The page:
And here, in the big city, the sheep and goats and chickens are taxis and buses and vans and they all have steel teeth to bite you with. To bite your legs with. Off. To bite them off.

But people don't know that, quite. The pedestrians. So they drift through moving traffic as wind through rushes, seemingly oblivious, and mostly it works. Whole families. Families. Crossing streets, often in the middle of blocks, completely carefree with not so much as a single simple glance toward dozens of vehicles and their hundreds of tons coming along. Coming along at them, the people, the families, mother, father, little tiny children, and a baby or two being carried, all drifting across the street like wisps of smoke and somehow, in my experience, which I am thankful for, making it safely. With all their legs.

And yesterday, to illustrate another point, two men. Toward evening, crossing Calle Mariscal Lamar, against the red light, were honked by a taxi. Honked upon. Honked at. And the first man continued, and mounted the far curb, safe. But the second man, the trailing one stopped. In the street. In front of the taxi, and looked at it as the taxi swerved around him, continuing without slowing, and remained standing, the man, after the taxi passed, and he, the man, then turned and watched the taxi recede, still standing in the street as the rest of the city's traffic advanced on him, until he was good and goddam well done looking, whereupon he resumed walking and then mounted the curb, rejoined his companion, and proceeded on his original course. All legs present and accounted for.

While I stood Mr. Careful Cautious atop said curb in relative safety and watched it all until the traffic light changed from red to green and then and only then decided to think about crossing the street. Which is one way you can tell the gringos from those who are likely to lose some of their legs sooner than the rest of us. Because traffic here does not yield or slow, and often seems to accelerate when feet hit the street. Gringo Feet. Mine anyway. Definitely mine.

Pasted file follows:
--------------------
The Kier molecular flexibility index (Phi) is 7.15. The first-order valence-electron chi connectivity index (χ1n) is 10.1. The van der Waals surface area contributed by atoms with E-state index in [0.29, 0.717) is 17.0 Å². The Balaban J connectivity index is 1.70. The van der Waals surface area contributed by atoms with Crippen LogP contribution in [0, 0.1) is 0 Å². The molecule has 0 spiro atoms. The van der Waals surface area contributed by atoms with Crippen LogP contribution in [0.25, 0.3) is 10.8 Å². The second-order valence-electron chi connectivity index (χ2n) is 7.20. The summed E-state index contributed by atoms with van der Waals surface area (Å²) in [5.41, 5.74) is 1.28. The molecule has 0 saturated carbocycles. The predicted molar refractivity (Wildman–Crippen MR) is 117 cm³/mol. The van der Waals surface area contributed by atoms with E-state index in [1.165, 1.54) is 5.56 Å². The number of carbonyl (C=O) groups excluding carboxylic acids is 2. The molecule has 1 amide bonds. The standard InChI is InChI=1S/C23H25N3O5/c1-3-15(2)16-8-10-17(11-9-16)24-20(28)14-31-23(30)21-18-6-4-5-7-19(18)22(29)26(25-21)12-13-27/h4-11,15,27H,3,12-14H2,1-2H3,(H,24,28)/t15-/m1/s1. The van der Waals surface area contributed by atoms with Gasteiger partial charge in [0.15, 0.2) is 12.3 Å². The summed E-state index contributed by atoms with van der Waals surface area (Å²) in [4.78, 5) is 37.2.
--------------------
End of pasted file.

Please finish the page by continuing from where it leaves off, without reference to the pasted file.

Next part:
And though I may yet join the leg-lacking through ineptness or misapprehension of one or more subtle cultural cues, it is somewhat comforting to know that the first rule of traffic here is that if you have legs, and are using them to get around with, then it's up to you, all up to you, yourself, alone, to look after them, and no one will stop or slow or yield at all, not a bit.

To everyone else you're no more precious or interesting than a bug splat. So look sharp there and step lively then. Or else, maybe.

Sunday, February 14, 2016

Secret Cat Secrets

I read that they used to burn cats here, for fun, in the main public park.

Well, they used to do a lot of things in a lot of places, and not just with cats. Sometimes, in some place, they burned people, not so much for fun but to feel good about keeping things orderly by suppressing evil. People are like that, which is why I don't trust many of them, but I'd be more willing to trust someone who burned witches than someone who burned cats.

Or do I have that backward? I'm not sure any more, which is how it gets when you grow older.

Being young, when you're young, when everyone you know is young and anyone who matters is young, then things are much clearer. Things are obvious, and right is not wrong, and wrong is definitely wrong. And so, you might burn cats or your neighbors, and go home feeling happy about it, and only much later realize the regret, when it is decades past the point that you can reconsider.

Cats think for themselves and come home dragging their own opinions, which are often at odds with the opinions of those who want to dress them in cute outfits, let alone those with a fulsome supply of matches and not enough to do, because cats have to look out for themselves.